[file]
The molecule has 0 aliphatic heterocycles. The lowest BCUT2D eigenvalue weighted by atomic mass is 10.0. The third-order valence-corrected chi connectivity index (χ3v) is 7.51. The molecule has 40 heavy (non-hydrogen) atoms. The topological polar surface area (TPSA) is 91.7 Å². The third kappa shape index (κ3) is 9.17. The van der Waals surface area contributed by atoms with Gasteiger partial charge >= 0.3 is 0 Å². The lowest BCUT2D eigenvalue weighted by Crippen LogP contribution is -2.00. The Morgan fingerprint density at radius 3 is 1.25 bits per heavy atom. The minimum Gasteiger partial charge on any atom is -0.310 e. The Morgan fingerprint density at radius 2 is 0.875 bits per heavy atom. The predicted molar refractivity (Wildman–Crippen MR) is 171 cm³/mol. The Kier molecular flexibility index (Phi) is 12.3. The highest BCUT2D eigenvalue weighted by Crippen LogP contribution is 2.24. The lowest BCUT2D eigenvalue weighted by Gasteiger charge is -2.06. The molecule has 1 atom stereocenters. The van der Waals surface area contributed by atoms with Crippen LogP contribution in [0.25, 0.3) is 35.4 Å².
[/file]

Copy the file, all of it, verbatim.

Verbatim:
The molecule has 0 aliphatic heterocycles. The lowest BCUT2D eigenvalue weighted by atomic mass is 10.0. The third-order valence-corrected chi connectivity index (χ3v) is 7.51. The molecule has 40 heavy (non-hydrogen) atoms. The topological polar surface area (TPSA) is 91.7 Å². The third kappa shape index (κ3) is 9.17. The van der Waals surface area contributed by atoms with Gasteiger partial charge >= 0.3 is 0 Å². The lowest BCUT2D eigenvalue weighted by Crippen LogP contribution is -2.00. The Morgan fingerprint density at radius 3 is 1.25 bits per heavy atom. The minimum Gasteiger partial charge on any atom is -0.310 e. The Morgan fingerprint density at radius 2 is 0.875 bits per heavy atom. The predicted molar refractivity (Wildman–Crippen MR) is 171 cm³/mol. The Kier molecular flexibility index (Phi) is 12.3. The highest BCUT2D eigenvalue weighted by Crippen LogP contribution is 2.24. The lowest BCUT2D eigenvalue weighted by Gasteiger charge is -2.06. The molecule has 1 atom stereocenters. The van der Waals surface area contributed by atoms with Crippen LogP contribution in [0.25, 0.3) is 35.4 Å².